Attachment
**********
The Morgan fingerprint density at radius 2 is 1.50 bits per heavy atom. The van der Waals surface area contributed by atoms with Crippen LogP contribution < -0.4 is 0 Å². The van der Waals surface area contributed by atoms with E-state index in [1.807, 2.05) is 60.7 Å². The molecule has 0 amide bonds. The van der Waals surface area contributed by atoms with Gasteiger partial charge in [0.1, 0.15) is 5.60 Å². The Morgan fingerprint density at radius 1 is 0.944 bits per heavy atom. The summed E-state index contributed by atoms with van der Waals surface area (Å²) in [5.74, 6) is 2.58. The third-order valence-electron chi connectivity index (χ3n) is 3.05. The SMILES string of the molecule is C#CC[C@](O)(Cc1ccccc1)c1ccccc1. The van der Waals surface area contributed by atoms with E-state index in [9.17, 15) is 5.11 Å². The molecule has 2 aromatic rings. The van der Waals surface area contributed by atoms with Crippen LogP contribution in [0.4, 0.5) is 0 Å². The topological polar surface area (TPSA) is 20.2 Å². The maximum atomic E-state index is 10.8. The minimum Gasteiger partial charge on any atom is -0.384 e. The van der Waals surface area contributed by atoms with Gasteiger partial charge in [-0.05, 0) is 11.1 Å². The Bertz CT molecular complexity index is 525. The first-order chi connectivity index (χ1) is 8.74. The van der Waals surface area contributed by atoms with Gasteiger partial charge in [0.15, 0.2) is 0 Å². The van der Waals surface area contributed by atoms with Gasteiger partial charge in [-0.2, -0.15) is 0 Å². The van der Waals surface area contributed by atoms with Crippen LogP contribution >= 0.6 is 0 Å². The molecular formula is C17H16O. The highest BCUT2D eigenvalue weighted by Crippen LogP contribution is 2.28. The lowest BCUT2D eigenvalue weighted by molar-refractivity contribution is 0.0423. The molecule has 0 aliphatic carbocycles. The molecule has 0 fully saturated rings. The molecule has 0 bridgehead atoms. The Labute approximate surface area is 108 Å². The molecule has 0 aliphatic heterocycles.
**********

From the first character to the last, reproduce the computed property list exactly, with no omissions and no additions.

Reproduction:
The Morgan fingerprint density at radius 2 is 1.50 bits per heavy atom. The van der Waals surface area contributed by atoms with Crippen LogP contribution < -0.4 is 0 Å². The van der Waals surface area contributed by atoms with E-state index in [1.807, 2.05) is 60.7 Å². The molecule has 0 amide bonds. The van der Waals surface area contributed by atoms with Gasteiger partial charge in [0.1, 0.15) is 5.60 Å². The Morgan fingerprint density at radius 1 is 0.944 bits per heavy atom. The summed E-state index contributed by atoms with van der Waals surface area (Å²) in [5.74, 6) is 2.58. The third-order valence-electron chi connectivity index (χ3n) is 3.05. The SMILES string of the molecule is C#CC[C@](O)(Cc1ccccc1)c1ccccc1. The van der Waals surface area contributed by atoms with E-state index in [9.17, 15) is 5.11 Å². The molecule has 2 aromatic rings. The van der Waals surface area contributed by atoms with Crippen LogP contribution in [0.4, 0.5) is 0 Å². The topological polar surface area (TPSA) is 20.2 Å². The maximum atomic E-state index is 10.8. The minimum Gasteiger partial charge on any atom is -0.384 e. The van der Waals surface area contributed by atoms with Gasteiger partial charge in [-0.05, 0) is 11.1 Å². The Bertz CT molecular complexity index is 525. The first-order chi connectivity index (χ1) is 8.74. The van der Waals surface area contributed by atoms with Gasteiger partial charge in [0.15, 0.2) is 0 Å². The van der Waals surface area contributed by atoms with Gasteiger partial charge in [-0.2, -0.15) is 0 Å². The van der Waals surface area contributed by atoms with Crippen LogP contribution >= 0.6 is 0 Å². The molecular formula is C17H16O. The highest BCUT2D eigenvalue weighted by Crippen LogP contribution is 2.28. The lowest BCUT2D eigenvalue weighted by molar-refractivity contribution is 0.0423. The molecule has 0 aliphatic carbocycles. The molecule has 0 fully saturated rings. The molecule has 0 bridgehead atoms. The Labute approximate surface area is 108 Å². The molecule has 0 aliphatic heterocycles.